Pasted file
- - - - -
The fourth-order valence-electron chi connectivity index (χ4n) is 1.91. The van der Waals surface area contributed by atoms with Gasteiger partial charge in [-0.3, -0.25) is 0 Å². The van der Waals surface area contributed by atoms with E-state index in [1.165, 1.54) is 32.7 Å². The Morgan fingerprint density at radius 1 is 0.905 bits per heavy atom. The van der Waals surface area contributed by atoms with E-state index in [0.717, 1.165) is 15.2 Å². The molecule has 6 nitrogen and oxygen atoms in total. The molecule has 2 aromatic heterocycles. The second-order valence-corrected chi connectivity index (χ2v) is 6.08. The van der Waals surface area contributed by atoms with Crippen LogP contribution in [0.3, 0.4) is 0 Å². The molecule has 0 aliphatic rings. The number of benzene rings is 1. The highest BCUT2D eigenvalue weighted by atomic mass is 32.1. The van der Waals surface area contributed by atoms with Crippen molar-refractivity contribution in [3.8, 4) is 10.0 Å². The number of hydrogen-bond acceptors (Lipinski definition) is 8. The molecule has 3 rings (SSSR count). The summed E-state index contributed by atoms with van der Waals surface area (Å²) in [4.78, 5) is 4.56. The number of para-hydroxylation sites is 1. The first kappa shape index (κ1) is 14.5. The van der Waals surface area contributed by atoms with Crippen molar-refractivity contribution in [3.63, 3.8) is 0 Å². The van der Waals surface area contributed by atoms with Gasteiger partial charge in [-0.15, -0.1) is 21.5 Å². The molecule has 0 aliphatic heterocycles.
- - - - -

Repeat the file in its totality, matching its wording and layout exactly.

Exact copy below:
The fourth-order valence-electron chi connectivity index (χ4n) is 1.91. The van der Waals surface area contributed by atoms with Gasteiger partial charge in [-0.3, -0.25) is 0 Å². The van der Waals surface area contributed by atoms with E-state index in [1.165, 1.54) is 32.7 Å². The Morgan fingerprint density at radius 1 is 0.905 bits per heavy atom. The van der Waals surface area contributed by atoms with E-state index in [0.717, 1.165) is 15.2 Å². The molecule has 6 nitrogen and oxygen atoms in total. The molecule has 2 aromatic heterocycles. The second-order valence-corrected chi connectivity index (χ2v) is 6.08. The van der Waals surface area contributed by atoms with Crippen LogP contribution in [0.3, 0.4) is 0 Å². The molecule has 0 aliphatic rings. The number of benzene rings is 1. The highest BCUT2D eigenvalue weighted by atomic mass is 32.1. The van der Waals surface area contributed by atoms with Crippen molar-refractivity contribution in [3.8, 4) is 10.0 Å². The number of hydrogen-bond acceptors (Lipinski definition) is 8. The molecule has 3 rings (SSSR count). The summed E-state index contributed by atoms with van der Waals surface area (Å²) in [4.78, 5) is 4.56. The number of para-hydroxylation sites is 1. The first kappa shape index (κ1) is 14.5. The van der Waals surface area contributed by atoms with Crippen molar-refractivity contribution in [3.63, 3.8) is 0 Å². The van der Waals surface area contributed by atoms with Gasteiger partial charge in [-0.15, -0.1) is 21.5 Å². The molecule has 0 aliphatic heterocycles.